NanoKTN, Nano4Life 2011
NanoKTN Confirms Chairman of NICE as Keynote Speaker at Nano4Life 2011
News Release from:
07 February 2011
The Nanotechnology Knowledge Transfer Network (NanoKTN), one of the UK's primary knowledge-based networks for Micro and Nanotechnologies, is pleased to confirm Professor Sir Michael Rawlins, Chairman of NICE, as keynote speaker at Nano4Life 2011. The one-day conference and exhibition, now in its third year, will explore the key areas within the life sciences where nanotechnology looks to advance healthcare provision, improve product discovery and keep the UK a leading force in this developing technology sector.
There is no doubt that the field of biotechnology is moving forward rapidly and over the past decade there has been significant interest in the promise that nanotechnology holds for the international life science industries. An estimated 40 per cent of US nanotechnology venture capital has been allocated to life science start-ups and the technology is starting to impact areas from drug delivery to diagnostics and medical devices. Nano4Life 2011 will look at the areas where nanotechnologies are already being adopted in healthcare and where it is likely to be used in the future.
Professor Sir Michael Rawlins will open the event with his keynote address entitled Clinical Needs. Sir Michael has been the Chairman of the National Institute of Health & Clinical Excellence (NICE) since its formation in 1999 and he is also an Honorary Professor at the London School of Hygiene and Tropical Medicine, University of London, and Emeritus Professor at the University of Newcastle upon Tyne.
Nano4Life 2011 will also see presentations from other industry leaders and renowned academics in the field who will explore ways in which nanotechnology will enable advances in the commercialisation of life sciences technology. Speakers include IOTA NanoSolutions, Repregen Ltd, Orthox Ltd, Alere Ltd, PA Consulting, London Centre for Nanotechnology and St George's University of London.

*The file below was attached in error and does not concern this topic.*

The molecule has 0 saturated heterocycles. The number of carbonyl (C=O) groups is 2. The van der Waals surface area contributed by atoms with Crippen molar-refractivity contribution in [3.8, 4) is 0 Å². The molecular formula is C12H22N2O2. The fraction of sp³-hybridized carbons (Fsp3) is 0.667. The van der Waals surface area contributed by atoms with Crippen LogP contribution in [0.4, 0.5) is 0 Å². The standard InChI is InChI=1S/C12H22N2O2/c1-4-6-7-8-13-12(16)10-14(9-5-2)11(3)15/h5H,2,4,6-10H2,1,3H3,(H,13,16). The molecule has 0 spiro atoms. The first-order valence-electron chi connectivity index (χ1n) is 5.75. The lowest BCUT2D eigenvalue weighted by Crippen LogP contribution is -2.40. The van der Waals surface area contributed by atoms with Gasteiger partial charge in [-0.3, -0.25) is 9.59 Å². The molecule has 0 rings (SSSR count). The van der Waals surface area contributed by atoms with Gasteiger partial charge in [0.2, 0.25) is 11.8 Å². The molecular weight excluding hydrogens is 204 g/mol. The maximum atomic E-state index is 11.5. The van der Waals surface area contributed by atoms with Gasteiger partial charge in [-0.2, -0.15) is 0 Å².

“Nanotechnology is changing the way biotechnology advances and there are still many areas where it is predicted to provide significant benefits. Some will come to fruition, some won’t. The important thing is that we should explore these ideas so that we benefit from technological advancement,” explains Dr Mike Fisher, Theme Manager at the NanoKTN.
Fisher continues, “Through the annual Nano4Life conference, we hope to develop and maintain growth in the UK nanotechnology industry, bringing together key players in the supply chain to examine the convergence of nanotechnology and healthcare.”
Nano4Life 2011 will also see technology pitches from a number of selected UK companies and organisations, who will use the event as an opportunity to discuss their work with key target audiences, through a series of short 10-minute presentations. By providing this opportunity, the NanoKTN aims to give organisations a platform for their ideas, with the aim to develop collaborative links with potential business partners. Confirmed to deliver technology pitches are Applied Microengineering Ltd, Applied Nanodetctors Ltd, Bio Nano Consulting, Exocyte Ltd, ImmunoSolv, Nanomerics Ltd, Procarta Biosystems Ltd and the Southampton Nanofabrication Centre.
All sectors of the supply chain are encouraged to register for the Nano4Life 2011 conference including research-based pharma, biotech and medical device companies, academics, research policy makers and anyone who is interested in learning about what nanotechnology has to offer the life sciences.